Instruments once belonging to Mozart will be played at the inaugural concert in the Kaisersaal. The first opera that delighted the audience at the Mozartfest was »Idomeneo« performed in 1931. Now this early masterpiece is being developed by Christophe Rousset, Les Talens Lyriques and a top-notch ensemble of young voices in their own unique way exclusively for Würzburg. Following his debut in 2017, René Jacobs will be returning to the Mozartfest: almost 200 years to the very day after the premiere he will conduct the »Freischütz« by Carl Maria von Weber for the first time and thus start his tour of Europe.
»How much Mozart do people need?« In a special format of the MozartLabor, we offer a series of lectures examining the value of high culture – and how to handle it responsibly. Eminent representatives from the academic, business, political and artistic communities give their perspectives on Europe’s musical heritage: what are we supporting when we support culture? A concurrent scholarship programme offers young people an opportunity to gain hands-on aesthetic experience by attending concerts and exhibitions in the context of a critical discourse on our social value system.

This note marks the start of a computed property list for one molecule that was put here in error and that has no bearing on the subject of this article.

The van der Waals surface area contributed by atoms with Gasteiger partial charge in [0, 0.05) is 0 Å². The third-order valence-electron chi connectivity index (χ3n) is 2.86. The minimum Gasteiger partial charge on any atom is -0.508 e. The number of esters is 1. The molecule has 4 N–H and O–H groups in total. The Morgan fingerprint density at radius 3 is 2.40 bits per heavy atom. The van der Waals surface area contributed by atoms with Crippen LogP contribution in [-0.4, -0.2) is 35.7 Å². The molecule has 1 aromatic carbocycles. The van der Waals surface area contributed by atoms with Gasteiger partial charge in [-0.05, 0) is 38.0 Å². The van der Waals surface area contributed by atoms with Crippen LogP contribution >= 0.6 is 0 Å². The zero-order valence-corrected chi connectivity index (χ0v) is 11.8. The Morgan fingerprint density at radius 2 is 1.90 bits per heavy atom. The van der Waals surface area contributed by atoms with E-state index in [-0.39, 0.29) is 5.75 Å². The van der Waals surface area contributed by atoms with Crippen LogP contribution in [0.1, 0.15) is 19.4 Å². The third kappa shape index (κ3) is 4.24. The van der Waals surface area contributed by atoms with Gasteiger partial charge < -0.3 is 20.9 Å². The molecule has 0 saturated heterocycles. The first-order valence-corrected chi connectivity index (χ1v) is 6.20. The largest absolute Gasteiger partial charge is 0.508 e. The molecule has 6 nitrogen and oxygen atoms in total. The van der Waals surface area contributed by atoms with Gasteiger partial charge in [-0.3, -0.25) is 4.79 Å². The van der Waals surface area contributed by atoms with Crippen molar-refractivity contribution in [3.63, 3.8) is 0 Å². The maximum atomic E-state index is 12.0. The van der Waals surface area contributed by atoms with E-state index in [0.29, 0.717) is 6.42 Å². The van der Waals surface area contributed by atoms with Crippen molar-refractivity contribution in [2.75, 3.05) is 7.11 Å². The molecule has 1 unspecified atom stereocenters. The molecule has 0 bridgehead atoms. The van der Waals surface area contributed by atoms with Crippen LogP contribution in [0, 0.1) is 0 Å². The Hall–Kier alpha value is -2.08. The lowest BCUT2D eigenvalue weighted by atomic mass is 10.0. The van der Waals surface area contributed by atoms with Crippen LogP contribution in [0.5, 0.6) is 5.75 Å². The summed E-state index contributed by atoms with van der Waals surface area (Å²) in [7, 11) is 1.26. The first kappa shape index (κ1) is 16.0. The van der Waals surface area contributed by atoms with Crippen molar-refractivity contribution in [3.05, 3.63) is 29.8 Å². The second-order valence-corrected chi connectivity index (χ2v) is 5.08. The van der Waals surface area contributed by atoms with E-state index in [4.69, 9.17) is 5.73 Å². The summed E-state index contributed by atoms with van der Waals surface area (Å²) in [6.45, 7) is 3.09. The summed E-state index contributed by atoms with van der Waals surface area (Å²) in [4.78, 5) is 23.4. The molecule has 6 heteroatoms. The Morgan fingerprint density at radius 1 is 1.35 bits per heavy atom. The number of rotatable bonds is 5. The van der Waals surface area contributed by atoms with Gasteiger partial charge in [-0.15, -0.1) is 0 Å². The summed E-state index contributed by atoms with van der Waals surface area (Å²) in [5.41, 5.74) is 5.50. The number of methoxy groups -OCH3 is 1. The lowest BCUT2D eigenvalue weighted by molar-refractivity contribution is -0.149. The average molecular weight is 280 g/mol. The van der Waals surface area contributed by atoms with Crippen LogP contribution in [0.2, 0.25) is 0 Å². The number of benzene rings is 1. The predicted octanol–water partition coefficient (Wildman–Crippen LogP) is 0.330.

Moreover, the Mozartfest will embark on a journey – in the footsteps of the great composer himself. We will send our artistes étoiles of recent years to the cultural centres of Europe that were important to Mozart: Paris and Prague, Milan and London, Vienna and Brussels. Afterwards they will return to Würzburg with their programmes, which will be performed in the Kaisersaal. What’s more, a CD edition produced exclusively for the anniversary provides a compilation of the Mozartfest’s magical moments of musical splendour since 1954.
At the time of publishing the programme, there is still some uncertainty hovering over our planning due to the coronavirus pandemic, yet we are keenly anticipating a German-American dance project that a lot of contributors have been working on for months with great passion. The St. Thomas Boys’ Choir Leipzig and the Alabama Ballet will be premiering a danced interpretation of Mozart’s »Requiem« choreographed by Anna Vita, thus creating an interdisciplinary image of Mozart.